Firebirds (2003) edited by Sharyn November

Cotillion - Delia Sherman
The Baby In The Night Deposit Box - Megan Whalen Turner
Beauty - Sherwood Smith
Mariposa - Nancy Springer
Max Mondrosch - Lloyd Alexander
The Fall Of Ys - Meredith Ann Pierce
Medusa - Michael Cadnum
The Black Fox - Emma Bull ; Illustrations By Charles Vess
Byndley - Patricia A. Mckillip
The Lady Of The Ice Garden - Kara Dalkey
Hope Chest - Garth Nix
Chasing The Wind - Elizabeth E. Wein
Little Dot - Diana Wynne Jones
Remember Me - Nancy Farmer
Flotsam - Nina Kiriki Hoffman
The Flying Woman - Laurel Winter

Published by Firebird


Firebirds Soaring (2009) edited by Sharyn November

Kingmaker - Nancy Springer
A Ticket to Ride - Nancy Farmer
A Thousand Tails - Christopher Barzak
All Under Heaven - Chris Roberson
Singing On a Star - Ellen Klages
Egg Magic - Louise Marley
Flatland - Kara Dalkey
Dolly the Dog-Soldier - Candas Jane Dorsey
Ferryman - Margo Lanagan
The Ghosts of Strangers - Nina Kiriki Hoffman
Twilight Tales - Jo Walton
The Dignity He's Due - Carol Emshwiller
Power and Magic - Marly Youmans
Courtship - Sherwood Smith
Little Red - Jane Yolen & Adam Stemple
The Myth of Fenix - Laurel Winter
Fear and Loathing in Lalanna - Nick O'Donohoe
Bone-Chewer's Legacy - Clare Bell
Something Worth Doing - Elizabeth E. Wein

Published by Firebird

Troll's Eye View: A Book of Villainous Tales (2009) edited by Ellen Datlow & Terri Windling

"Wizard’s Apprentice" by Delia Sherman
"An Unwelcome Guest" by Garth Nix
"Faery Tales" by Wendy Froud
"Rags and Riches" by Nina Kiriki Hoffman
"Up the Down Beanstalk: A Wife Remembers" by Peter S. Beagle
"The Shoes That Were Danced to Pieces" by Ellen Kushner
"Puss in Boots, the Sequel" by Joseph Stanton
"The Boy Who Cried Wolf" by Holly Black
"Troll" by Jane Yolen
"Castle Othello" by Nancy Farmer
"‘Skin" by Michael Cadnum
"A Delicate Architecture" by Catherynne M. Valente
"Molly" by Midori Snyder
"Observing the Formalities" by Neil Gaiman
"The Cinderella Game" by Kelly Link

Published by Viking Books for Young Readers

By Blood We Live (2009) edited by John Joseph Adams

Snow, Glass, Apples - Neil Gaiman
The Master of Rampling Gate - Anne Rice
Under St. Peter’s - Harry Turtledove
Child of an Ancient City - Tad Williams
Lifeblood - Michael A. Burstein
Endless Night - Barbara Roden
Infestation - Garth Nix
Life is the Teacher - Carrie Vaughn
The Vechi Barbat - Nancy Kilpatrick
The Beautiful, The Damned - Kristine Kathryn Rusch
Pinecones - David Wellington
Do Not Hasten to Bid Me Adieu - Norman Partridge
Foxtrot at High Noon - Sergei Lukyanenko
This is Now - Michael Marshall Smith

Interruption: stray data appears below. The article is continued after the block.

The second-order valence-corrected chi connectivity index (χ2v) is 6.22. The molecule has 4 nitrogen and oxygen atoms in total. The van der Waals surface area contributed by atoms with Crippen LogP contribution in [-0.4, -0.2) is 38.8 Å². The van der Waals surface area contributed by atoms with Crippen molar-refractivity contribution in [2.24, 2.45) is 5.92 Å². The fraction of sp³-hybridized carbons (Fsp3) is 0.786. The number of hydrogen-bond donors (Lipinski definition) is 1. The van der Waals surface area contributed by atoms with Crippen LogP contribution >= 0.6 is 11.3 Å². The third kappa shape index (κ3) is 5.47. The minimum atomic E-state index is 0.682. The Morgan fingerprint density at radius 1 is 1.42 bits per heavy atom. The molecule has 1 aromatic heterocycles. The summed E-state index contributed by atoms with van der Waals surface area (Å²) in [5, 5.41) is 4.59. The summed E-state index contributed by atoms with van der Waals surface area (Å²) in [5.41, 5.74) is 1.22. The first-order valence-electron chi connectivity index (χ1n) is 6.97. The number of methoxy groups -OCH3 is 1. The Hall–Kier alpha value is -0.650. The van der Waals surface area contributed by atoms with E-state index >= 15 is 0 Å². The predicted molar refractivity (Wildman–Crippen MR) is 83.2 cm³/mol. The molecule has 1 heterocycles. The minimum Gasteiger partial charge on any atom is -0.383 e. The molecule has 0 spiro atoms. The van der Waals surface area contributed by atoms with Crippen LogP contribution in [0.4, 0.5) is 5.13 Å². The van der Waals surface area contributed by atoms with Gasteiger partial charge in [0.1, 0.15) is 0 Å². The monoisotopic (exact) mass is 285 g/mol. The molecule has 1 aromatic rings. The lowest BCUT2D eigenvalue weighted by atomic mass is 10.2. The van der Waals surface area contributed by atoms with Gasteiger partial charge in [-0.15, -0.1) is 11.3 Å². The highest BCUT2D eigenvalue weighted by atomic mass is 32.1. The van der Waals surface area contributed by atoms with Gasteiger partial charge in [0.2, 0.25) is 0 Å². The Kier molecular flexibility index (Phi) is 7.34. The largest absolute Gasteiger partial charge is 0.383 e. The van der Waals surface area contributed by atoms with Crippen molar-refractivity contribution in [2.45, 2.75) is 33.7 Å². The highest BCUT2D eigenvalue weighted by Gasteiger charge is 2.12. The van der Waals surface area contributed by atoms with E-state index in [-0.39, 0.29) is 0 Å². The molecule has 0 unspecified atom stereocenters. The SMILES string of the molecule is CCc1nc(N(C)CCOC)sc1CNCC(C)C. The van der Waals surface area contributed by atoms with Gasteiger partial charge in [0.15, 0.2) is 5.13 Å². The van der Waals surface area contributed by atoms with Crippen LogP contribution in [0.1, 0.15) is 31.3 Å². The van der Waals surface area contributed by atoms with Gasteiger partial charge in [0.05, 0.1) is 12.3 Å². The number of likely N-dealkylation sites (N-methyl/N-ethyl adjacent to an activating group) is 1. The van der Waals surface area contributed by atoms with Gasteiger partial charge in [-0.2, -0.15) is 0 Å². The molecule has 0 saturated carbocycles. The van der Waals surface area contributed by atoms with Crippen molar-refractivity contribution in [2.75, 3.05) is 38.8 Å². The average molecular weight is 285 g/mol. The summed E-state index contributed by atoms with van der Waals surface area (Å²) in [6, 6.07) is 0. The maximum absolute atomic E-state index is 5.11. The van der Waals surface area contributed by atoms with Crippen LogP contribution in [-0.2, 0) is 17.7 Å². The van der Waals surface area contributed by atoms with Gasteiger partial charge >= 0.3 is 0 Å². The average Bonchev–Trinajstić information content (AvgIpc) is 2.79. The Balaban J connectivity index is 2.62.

Blood Gothic - Nancy Holder
Mama Gone - Jane Yolen
Abraham’s Boys - Joe Hill
Nunc Dimittis - Tanith Lee
Hunger - Gabriela Lee
Ode to Edvard Munch - Caitlín R. Kiernan
Finders Keepers - L.A. Banks
After the Stone Age - Brian Stableford
Much at Stake - Kevin J. Anderson
House of the Rising Sun - Elizabeth Bear
A Standup Dame - Lilith Saintcrow
Twilight - Kelley Armstrong
In Darkness, Angels - Eric Van Lustbader
Sunrise on Running Water - Barbara Hambly
Hit - Bruce McAllister
Undead Again - Ken MacLeod
Peking Man - Robert J. Sawyer
Necros - Brian Lumley
Exsanguinations - Catherynne M. Valente
Lucy in Her Splendor - Charles Coleman Finlay
The Wide, Carnivorous Sky - John Langan
One for the Road - Stephen King

Happily Ever After (2011) edited by John Klima

Happily Ever AfterNot sure how I missed this when I first came out, but this anthology is full of things I love: authors whose books I love, stories based on folk and fairy tales–lovely!

The only thing I didn’t like, is I wish the anthology hadn’t ended on such a dark and depressing story.

Mind you, the dark and depressing stories were good–very good–but these tales ran very true to the original stories, with a not insignificant amount of rape and incest and general horribleness. Just like the original tales.

But there’s also a good amount of humor as well, and I just wished the collection had ended with one of the funnier stories.


Hansel’s Eyes, by Garth Nix, was another re-read, but one I enjoyed as much the second time around.


Please note, as previously mentioned, the stories have rape and incest and lots and lots of sex in addition to evil stepmothers and other such killers.

There were also a fair number of very dark and very depressing tales that were very good, but that I didn’t enjoy at all.

Published by Night Shade Books

Teeth: Vampire Tales (2011) edited by Ellen Datlow & Terri Windling

This is an Ellen Datlow and Terri Windling anthology, so as always, there are fascinating bits of folklore.

Rice, not garlic, was the most effective means of keeping Chinese vampires at bay, for they had a strange compulsion to count. Throwing rice at the ghost compelled it to stop; it would not move again until each grain was counted.


“Vampire Weather” by Garth Nix was a story I had not read before. Vampirism has become an epidemic, but Amos belongs to a secluded religious community that stubbornly clings to the “old ways”. For some reason, when I first read this, I thought it ended differently than it actually did.


As expected, this was a very good anthology, and although I didn’t like the horror or the poetry, that’s a failing of mine, not the anthology.
Rating: 8/10

Published by Harper Collins  

Under My Hat: Tales from the Cauldron (2012) edited by Jonathan Strahan

This is a lovely YA anthology, with some amazing stories by some of my favorite authors. I didn’t love all the stories, but none of them were bad. The theme is young witches coming of age, but the stories are far greater than that.


Garth Nix‘s story, A Handful of Ashes was, like every other story of his I’ve read, very good. Mari is working her way through school as a sizar. Unfortunately, like all poor children everywhere, the rich kids don’t like the poor scholarship kids, and so try to make their lives a living hell. In Mari’s case, however, this group of girls may succeed in more than making the lives of the sizars hell. I really liked this story.

Rating: 9/10

Published by Random House